Televised claims of a ceasefire by separatist militants were derided yesterday as a hoax in Thailand’s Muslim-majority south, after a veteran insurgent leader disavowed the move.
A group called Ruam Pak Tai Khong Prathet Thai (Thailand’s United Southern Underground group) made a videotaped announcement on Thursday, broadcast on an army-run TV station, declaring an end to the violence.
The declaration was greeted with widespread doubts among the Thai military, other insurgent leaders and residents of the southern region along the Malaysian border who have suffered through four years of near-daily attacks.
Thailand’s army commander General Anupong Paojinda said the military was surprised by the announcement, and an official statement later distanced the army further from the ex-army chief who had apparently negotiated the move.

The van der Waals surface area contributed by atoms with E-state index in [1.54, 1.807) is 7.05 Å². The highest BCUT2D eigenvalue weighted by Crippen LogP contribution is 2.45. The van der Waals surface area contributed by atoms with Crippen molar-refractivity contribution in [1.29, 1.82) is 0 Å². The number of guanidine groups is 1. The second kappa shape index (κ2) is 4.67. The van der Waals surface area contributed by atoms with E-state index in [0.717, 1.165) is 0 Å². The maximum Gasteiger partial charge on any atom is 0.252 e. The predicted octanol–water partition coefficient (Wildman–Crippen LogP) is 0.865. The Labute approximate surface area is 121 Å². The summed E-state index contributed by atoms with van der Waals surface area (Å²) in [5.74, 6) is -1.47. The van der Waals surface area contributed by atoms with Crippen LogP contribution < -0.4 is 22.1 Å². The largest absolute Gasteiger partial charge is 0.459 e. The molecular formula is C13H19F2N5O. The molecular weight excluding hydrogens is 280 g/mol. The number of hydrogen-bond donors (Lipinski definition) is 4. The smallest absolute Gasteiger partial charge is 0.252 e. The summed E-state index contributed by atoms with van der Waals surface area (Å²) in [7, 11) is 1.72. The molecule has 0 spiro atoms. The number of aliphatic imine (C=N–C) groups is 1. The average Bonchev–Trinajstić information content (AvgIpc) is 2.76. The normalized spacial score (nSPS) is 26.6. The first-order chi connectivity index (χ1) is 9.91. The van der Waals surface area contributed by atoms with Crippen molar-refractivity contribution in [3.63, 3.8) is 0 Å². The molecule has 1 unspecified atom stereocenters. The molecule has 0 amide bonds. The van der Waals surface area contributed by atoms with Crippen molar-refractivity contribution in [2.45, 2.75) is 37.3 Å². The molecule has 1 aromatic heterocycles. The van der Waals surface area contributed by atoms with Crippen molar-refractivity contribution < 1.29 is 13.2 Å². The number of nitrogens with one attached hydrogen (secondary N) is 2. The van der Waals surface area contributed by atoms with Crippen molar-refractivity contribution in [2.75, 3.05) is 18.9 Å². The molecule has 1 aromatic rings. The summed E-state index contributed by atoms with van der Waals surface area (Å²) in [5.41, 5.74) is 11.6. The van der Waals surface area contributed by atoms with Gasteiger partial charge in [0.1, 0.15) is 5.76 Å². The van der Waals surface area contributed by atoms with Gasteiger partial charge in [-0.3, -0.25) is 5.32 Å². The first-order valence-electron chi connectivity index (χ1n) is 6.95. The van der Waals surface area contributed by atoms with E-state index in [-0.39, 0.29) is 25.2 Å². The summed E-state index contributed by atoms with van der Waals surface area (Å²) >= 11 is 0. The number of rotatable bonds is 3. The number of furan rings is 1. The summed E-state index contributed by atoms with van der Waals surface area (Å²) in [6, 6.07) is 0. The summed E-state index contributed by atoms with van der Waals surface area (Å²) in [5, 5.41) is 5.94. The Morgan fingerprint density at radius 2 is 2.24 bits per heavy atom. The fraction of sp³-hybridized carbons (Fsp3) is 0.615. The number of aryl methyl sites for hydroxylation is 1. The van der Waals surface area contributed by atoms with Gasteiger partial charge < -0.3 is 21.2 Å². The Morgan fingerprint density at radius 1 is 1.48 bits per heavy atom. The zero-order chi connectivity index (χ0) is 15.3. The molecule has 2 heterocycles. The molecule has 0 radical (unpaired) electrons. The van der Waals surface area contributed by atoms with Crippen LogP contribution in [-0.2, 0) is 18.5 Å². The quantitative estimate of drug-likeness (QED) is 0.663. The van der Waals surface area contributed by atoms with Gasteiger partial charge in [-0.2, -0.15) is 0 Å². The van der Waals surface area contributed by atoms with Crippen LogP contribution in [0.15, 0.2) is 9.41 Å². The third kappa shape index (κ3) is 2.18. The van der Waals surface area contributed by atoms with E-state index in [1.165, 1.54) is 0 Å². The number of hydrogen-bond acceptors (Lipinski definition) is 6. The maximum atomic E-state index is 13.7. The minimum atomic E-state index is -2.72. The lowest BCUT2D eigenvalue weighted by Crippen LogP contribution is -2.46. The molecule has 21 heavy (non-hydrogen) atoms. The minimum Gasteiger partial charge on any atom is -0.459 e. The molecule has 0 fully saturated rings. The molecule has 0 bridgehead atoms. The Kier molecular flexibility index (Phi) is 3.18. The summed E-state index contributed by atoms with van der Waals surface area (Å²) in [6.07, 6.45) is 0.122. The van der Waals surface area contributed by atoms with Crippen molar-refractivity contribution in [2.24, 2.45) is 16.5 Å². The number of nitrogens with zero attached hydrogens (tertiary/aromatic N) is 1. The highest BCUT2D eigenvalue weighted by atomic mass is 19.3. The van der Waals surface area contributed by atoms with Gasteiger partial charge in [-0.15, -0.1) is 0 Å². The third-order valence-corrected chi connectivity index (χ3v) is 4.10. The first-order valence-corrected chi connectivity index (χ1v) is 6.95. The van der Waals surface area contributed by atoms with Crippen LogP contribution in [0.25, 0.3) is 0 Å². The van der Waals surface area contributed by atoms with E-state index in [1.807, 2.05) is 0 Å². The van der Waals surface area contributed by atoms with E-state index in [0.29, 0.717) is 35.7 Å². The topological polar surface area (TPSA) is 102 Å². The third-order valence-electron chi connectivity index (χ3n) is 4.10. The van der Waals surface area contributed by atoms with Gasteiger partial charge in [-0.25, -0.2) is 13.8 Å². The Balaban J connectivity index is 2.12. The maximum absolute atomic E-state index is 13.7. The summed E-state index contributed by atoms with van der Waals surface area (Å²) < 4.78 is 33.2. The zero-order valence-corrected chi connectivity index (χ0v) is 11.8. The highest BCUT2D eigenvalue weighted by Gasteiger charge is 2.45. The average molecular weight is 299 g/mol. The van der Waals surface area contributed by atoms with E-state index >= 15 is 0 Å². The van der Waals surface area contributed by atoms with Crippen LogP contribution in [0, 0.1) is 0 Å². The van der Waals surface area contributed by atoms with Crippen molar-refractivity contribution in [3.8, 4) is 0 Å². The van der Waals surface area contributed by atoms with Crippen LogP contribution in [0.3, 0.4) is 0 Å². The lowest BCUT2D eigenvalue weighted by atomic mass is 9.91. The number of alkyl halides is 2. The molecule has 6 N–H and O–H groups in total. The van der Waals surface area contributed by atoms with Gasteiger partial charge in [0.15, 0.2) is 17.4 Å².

General Chetta Thanacharo, also the former defense minister, claimed he had orchestrated a ceasefire.
“The royal Thai army has nothing to do with the announcement by the militant group on Thai television. It was carried out by a private person, General Chetta, who hopes for peace in the southern provinces,” the statement said.
“The Thai army continues to adhere to a policy of non-violence and strict law enforcement to solve the problems in the south and to create justice along with development and security for local residents,” it said.
Hours after Thursday’s televised statement, leaflets written in Thai and Arabic began circulating around the restive town of Yala, urging militants to continue their armed struggle and to ignore the ceasefire announcement.
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